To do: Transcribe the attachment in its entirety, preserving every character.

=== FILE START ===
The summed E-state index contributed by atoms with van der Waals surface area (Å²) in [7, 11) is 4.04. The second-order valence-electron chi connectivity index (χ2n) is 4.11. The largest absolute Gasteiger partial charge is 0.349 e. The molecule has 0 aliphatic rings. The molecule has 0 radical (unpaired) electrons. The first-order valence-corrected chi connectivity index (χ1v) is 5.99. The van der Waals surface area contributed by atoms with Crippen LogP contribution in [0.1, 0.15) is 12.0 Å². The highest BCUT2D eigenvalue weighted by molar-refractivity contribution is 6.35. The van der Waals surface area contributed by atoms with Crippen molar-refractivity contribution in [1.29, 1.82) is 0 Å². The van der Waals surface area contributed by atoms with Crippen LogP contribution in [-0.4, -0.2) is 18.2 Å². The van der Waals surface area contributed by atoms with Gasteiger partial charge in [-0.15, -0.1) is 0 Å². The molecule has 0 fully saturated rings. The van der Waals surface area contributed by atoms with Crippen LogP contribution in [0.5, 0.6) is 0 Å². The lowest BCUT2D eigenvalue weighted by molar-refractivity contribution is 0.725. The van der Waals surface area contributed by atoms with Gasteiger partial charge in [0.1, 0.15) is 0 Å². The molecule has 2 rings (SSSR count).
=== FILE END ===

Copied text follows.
The summed E-state index contributed by atoms with van der Waals surface area (Å²) in [7, 11) is 4.04. The second-order valence-electron chi connectivity index (χ2n) is 4.11. The largest absolute Gasteiger partial charge is 0.349 e. The molecule has 0 aliphatic rings. The molecule has 0 radical (unpaired) electrons. The first-order valence-corrected chi connectivity index (χ1v) is 5.99. The van der Waals surface area contributed by atoms with Crippen LogP contribution in [0.1, 0.15) is 12.0 Å². The highest BCUT2D eigenvalue weighted by molar-refractivity contribution is 6.35. The van der Waals surface area contributed by atoms with Crippen molar-refractivity contribution in [1.29, 1.82) is 0 Å². The van der Waals surface area contributed by atoms with Crippen LogP contribution in [-0.4, -0.2) is 18.2 Å². The van der Waals surface area contributed by atoms with Gasteiger partial charge in [-0.15, -0.1) is 0 Å². The molecule has 0 fully saturated rings. The van der Waals surface area contributed by atoms with Crippen LogP contribution in [0.5, 0.6) is 0 Å². The lowest BCUT2D eigenvalue weighted by molar-refractivity contribution is 0.725. The van der Waals surface area contributed by atoms with Gasteiger partial charge in [0.1, 0.15) is 0 Å². The molecule has 2 rings (SSSR count).